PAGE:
World Library  
Flag as Inappropriate
Email this Article

Kartikeya Temple, Pehowa

Article Id: WHEBN0018137730
Reproduction Date:

Title: Kartikeya Temple, Pehowa  
Author: World Heritage Encyclopedia
Language: English
Subject: Haryana, Kurukshetra, Hindu pilgrimage sites, Divisions of Haryana, Haryana Environment Protection Council
Collection: Hindu Pilgrimage Sites, Hindu Temples in Haryana, Karttikeya Temples, Kurukshetra, Murugan Temples
Publisher: World Heritage Encyclopedia
Publication
Date:
 

Kartikeya Temple, Pehowa

Kartikeya Temple in Pehowa township of the North Indian state of Haryana is an ancient structure dating back to the 5th century B.C. Kartikeya is a popular Hindu deity in India and is worshiped across the length and breadth of the country. Like most Hindu deities, He is known by many other names, including Senthil, Saravaṇa, Arumugam or Shanmukha (meaning 'one with six faces'), Kumāra (meaning 'child or son'), Guha, Skanda (meaning 'that which is spilled or oozed, namely seed' in Sanskrit).[1] The Kushanas, who governed from what is today Peshawar, and the Yaudheyas, a republican clan in the Punjab, stuck coins bearing the image of Skanda. The deity was venerated also by the Ikshvakus, an Andhra dynasty, and the Guptas.[2]

Contents

  • Legend 1
  • Location of the temple 2
  • Rules 3
  • References 4

Legend

The Skanda Purana narrates that Shiva first wed Sati, the granddaughter of Brahma, and the daughter of Daksha. Daksha never liked Shiva, who, symbolizing destruction and detachment, begs for food, dances in a graveyard smeared with ashes, and has no possessions, not even good clothes for himself. Daksha publicly insulted Shiva in a Yagna ceremony, and Sati immolated Herself in anger over this treatment of Her husband. The Yagna was destroyed by the ganas of Shiva led by Virabhadra. Shiva was an ascetic and his earlier marriage was conducted with great difficulty; his remarriage was out of the question. Hence Taraka believed that his boon of being killed by Shiva's son alone would give him invincibility.

The Devas manage to get Shiva remarried to Parvati by having Kama, the God of love awaken him from his penance, incurring his wrath in the process. Shiva hands over his effulgence of the third eye used to destroy Kama to Agni, as he alone is capable of handling it until it becomes the desired offspring. But even Agni, tortured by its heat, hands it over to Ganga who in turn deposits it in a lake in a forest of reeds (shara). The child is finally born in this forest (vana) with six faces - eesanam, sathpurusham, vamadevam, agoram, sathyojatham and adhomugam. He is first spotted and cared for by six women representing the Pleiades - Kritika in Sanskrit. He thus gets named Karttikeya. As a young lad, he destroyed Taraka. He is also known as Kumara (Sanskrit for youth).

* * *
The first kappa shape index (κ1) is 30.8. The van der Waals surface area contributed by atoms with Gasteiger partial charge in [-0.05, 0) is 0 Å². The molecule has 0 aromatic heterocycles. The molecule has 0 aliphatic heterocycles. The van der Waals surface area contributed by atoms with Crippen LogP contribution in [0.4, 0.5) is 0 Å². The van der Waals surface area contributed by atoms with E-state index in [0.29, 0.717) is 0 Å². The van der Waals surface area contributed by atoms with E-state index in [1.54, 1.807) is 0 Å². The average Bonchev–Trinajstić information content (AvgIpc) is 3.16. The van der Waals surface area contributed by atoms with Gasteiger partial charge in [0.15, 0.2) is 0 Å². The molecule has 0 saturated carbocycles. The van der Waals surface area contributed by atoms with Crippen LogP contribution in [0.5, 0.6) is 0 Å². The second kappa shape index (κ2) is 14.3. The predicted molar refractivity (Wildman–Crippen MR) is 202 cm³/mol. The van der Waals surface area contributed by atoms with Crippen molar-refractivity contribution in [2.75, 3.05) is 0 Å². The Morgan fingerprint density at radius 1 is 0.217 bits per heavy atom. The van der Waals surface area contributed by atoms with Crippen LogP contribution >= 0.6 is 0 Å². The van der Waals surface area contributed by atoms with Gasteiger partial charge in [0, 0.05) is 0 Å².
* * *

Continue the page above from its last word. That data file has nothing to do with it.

Location of the temple

This famous temple is situated in the center of Pehowa in Kurukshetra district of Haryana. Pehowa is at a distance of 200 kilometers from Delhi and 60 kilometers from Karnal. It is also very close to the state of Punjab as it lies on the border of the two states, Haryana and Punjab.

Rules

Women are strictly forbidden in this temple which celebrates the brahmachari form of Lord Kartikeya. The devotees observe very strict rules during the months of Chaturmas (the months from Ashadha through Kartik). It is said that a true devotee of this shrine never loses any battles in his life.

References

  1. ^ Clothey p.49 Skanda is derived from the verb skanḍr meaning "to attack, leap, rise, fall, be spilled, ooze"
  2. ^ Ratna Navaratnam ; Karttikeya, the divine child:the Hindu testament of wisdom published in 1973 by the Bharatiya Vidya Bhavan

This article was sourced from Creative Commons Attribution-ShareAlike License; additional terms may apply. World Heritage Encyclopedia content is assembled from numerous content providers, Open Access Publishing, and in compliance with The Fair Access to Science and Technology Research Act (FASTR), Wikimedia Foundation, Inc., Public Library of Science, The Encyclopedia of Life, Open Book Publishers (OBP), PubMed, U.S. National Library of Medicine, National Center for Biotechnology Information, U.S. National Library of Medicine, National Institutes of Health (NIH), U.S. Department of Health & Human Services, and USA.gov, which sources content from all federal, state, local, tribal, and territorial government publication portals (.gov, .mil, .edu). Funding for USA.gov and content contributors is made possible from the U.S. Congress, E-Government Act of 2002.
 
Crowd sourced content that is contributed to World Heritage Encyclopedia is peer reviewed and edited by our editorial staff to ensure quality scholarly research articles.
 
By using this site, you agree to the Terms of Use and Privacy Policy. World Heritage Encyclopedia™ is a registered trademark of the World Public Library Association, a non-profit organization.
 



Copyright © World Library Foundation. All rights reserved. eBooks from World eBook Library are sponsored by the World Library Foundation,
a 501c(4) Member's Support Non-Profit Organization, and is NOT affiliated with any governmental agency or department.